+44 (0) 800 038 5868

As part of National Pet Eye Health Awareness Week 2022, TVM are paying particular attention to brachycephalic pets. Why are they so prone to eye problems and what can be done about them? Read below to find out more about brachycephalic ocular syndrome.

For more information on general symptoms of poor eye health, please check out

Brachycephalic Ocular Syndrome (BOS)

Brachycephalic breeds are those with short noses and flat faces. This includes dogs such as; Pugs, French Bulldogs, Shih Tzus, Boston Terriers, English Bulldogs, Cavalier King Charles Spaniels, and Boxers; and Persian and Exotic/British Shorthair cats.

Brachycephalic breeds are predisposed to eye problems and may have several issues concurrently, hence the term ‘brachycephalic ocular syndrome’. Awareness of the common eye problems these pets may develop allows early recognition and prompt intervention, to promote optimal eye health for your pet.

Download our new BOS Leaflet for Owners

What are the common eye problems that I should look out for in my brachycephalic pet?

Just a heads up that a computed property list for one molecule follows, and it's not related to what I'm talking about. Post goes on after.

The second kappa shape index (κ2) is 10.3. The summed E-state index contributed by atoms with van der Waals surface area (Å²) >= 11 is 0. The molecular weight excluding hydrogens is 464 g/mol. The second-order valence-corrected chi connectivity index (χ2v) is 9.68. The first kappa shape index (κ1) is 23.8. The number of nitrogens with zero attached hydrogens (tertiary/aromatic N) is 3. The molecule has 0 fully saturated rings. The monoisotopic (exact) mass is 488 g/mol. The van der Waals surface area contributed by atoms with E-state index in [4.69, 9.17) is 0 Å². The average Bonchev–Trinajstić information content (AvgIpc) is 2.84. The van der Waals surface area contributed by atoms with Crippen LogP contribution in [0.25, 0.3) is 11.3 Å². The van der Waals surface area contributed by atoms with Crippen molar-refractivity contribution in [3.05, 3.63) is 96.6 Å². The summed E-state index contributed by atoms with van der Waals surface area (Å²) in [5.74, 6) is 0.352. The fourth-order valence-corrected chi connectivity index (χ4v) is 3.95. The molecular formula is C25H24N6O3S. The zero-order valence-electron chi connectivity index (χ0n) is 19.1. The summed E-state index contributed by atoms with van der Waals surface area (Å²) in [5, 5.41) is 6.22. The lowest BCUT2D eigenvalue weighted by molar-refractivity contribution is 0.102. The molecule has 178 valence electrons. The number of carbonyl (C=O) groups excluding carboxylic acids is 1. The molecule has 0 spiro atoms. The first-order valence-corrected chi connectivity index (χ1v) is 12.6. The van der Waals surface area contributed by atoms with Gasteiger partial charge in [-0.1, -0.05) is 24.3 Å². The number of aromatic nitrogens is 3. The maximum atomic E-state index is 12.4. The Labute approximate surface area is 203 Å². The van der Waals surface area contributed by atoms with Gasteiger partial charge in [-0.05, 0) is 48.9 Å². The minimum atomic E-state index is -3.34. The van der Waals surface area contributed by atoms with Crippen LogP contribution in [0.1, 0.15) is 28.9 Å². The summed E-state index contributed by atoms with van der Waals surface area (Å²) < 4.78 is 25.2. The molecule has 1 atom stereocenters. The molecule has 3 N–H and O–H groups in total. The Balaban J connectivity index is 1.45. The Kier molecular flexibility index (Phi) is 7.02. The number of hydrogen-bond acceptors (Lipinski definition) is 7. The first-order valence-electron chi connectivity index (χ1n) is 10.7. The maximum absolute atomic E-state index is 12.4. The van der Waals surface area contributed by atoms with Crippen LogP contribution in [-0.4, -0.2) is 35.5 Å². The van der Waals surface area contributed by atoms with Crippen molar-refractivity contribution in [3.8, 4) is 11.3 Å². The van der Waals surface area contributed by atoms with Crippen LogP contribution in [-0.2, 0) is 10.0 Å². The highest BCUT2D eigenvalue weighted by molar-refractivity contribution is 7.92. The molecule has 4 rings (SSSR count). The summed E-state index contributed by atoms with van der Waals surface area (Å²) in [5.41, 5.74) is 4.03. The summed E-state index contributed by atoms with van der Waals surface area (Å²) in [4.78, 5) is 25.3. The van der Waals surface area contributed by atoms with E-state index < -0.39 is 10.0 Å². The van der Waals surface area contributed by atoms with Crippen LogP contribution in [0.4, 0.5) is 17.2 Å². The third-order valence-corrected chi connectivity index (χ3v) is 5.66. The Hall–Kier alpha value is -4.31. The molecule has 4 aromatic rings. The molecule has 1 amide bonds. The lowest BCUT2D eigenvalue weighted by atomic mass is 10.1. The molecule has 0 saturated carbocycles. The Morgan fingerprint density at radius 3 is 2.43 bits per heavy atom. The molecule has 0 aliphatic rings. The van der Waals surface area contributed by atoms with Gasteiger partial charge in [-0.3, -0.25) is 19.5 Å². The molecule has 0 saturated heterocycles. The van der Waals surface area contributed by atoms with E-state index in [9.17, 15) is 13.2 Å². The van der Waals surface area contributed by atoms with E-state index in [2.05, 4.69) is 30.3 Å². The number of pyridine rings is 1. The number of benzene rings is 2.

Any changes in your pet’s eyes or if one eye suddenly looks different from the other could indicate a problem. Read about some specific symptoms of eye disease in brachycephalic pets below.

Dry eyes

Dry eye (also known as keratoconjunctivitis sicca or ‘KCS’) occurs when there is an insufficient and/or a poor-quality tear film, which typically affects both eyes. An optimal tear film is vital for keeping eyes lubricated and healthy.

What causes dry eye?

  • Dry eye is most commonly caused by the destruction of lacrimal (tear gland) tissue by the immune system.
  • This causes a gradual reduction in tear film production over time, eventually leading to total loss of tear production once the tear gland is completely destroyed.
  • Once the tear gland tissue is lost it is unlikely to recover, so prompt recognition of symptoms and treatment is essential.
  • Brachycephalic breeds are 3.63x more likely to develop dry eye than non-brachycephalic breeds1.